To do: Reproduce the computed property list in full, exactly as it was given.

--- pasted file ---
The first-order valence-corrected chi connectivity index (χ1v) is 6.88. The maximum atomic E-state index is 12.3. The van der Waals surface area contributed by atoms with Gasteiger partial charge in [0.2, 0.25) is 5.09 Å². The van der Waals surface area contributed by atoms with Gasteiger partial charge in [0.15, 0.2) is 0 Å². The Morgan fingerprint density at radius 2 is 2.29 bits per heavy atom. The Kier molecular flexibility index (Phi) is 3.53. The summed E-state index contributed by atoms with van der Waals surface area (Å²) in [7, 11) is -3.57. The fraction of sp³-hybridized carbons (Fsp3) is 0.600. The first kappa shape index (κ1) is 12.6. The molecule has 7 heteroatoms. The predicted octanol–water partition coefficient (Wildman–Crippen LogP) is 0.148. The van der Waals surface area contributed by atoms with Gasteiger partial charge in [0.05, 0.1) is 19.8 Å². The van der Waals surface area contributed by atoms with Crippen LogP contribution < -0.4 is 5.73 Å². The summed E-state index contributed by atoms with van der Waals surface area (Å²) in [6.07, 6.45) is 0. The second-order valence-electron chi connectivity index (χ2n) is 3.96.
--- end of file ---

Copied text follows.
The first-order valence-corrected chi connectivity index (χ1v) is 6.88. The maximum atomic E-state index is 12.3. The van der Waals surface area contributed by atoms with Gasteiger partial charge in [0.2, 0.25) is 5.09 Å². The van der Waals surface area contributed by atoms with Gasteiger partial charge in [0.15, 0.2) is 0 Å². The Morgan fingerprint density at radius 2 is 2.29 bits per heavy atom. The Kier molecular flexibility index (Phi) is 3.53. The summed E-state index contributed by atoms with van der Waals surface area (Å²) in [7, 11) is -3.57. The fraction of sp³-hybridized carbons (Fsp3) is 0.600. The first kappa shape index (κ1) is 12.6. The molecule has 7 heteroatoms. The predicted octanol–water partition coefficient (Wildman–Crippen LogP) is 0.148. The van der Waals surface area contributed by atoms with Gasteiger partial charge in [0.05, 0.1) is 19.8 Å². The van der Waals surface area contributed by atoms with Crippen LogP contribution < -0.4 is 5.73 Å². The summed E-state index contributed by atoms with van der Waals surface area (Å²) in [6.07, 6.45) is 0. The second-order valence-electron chi connectivity index (χ2n) is 3.96.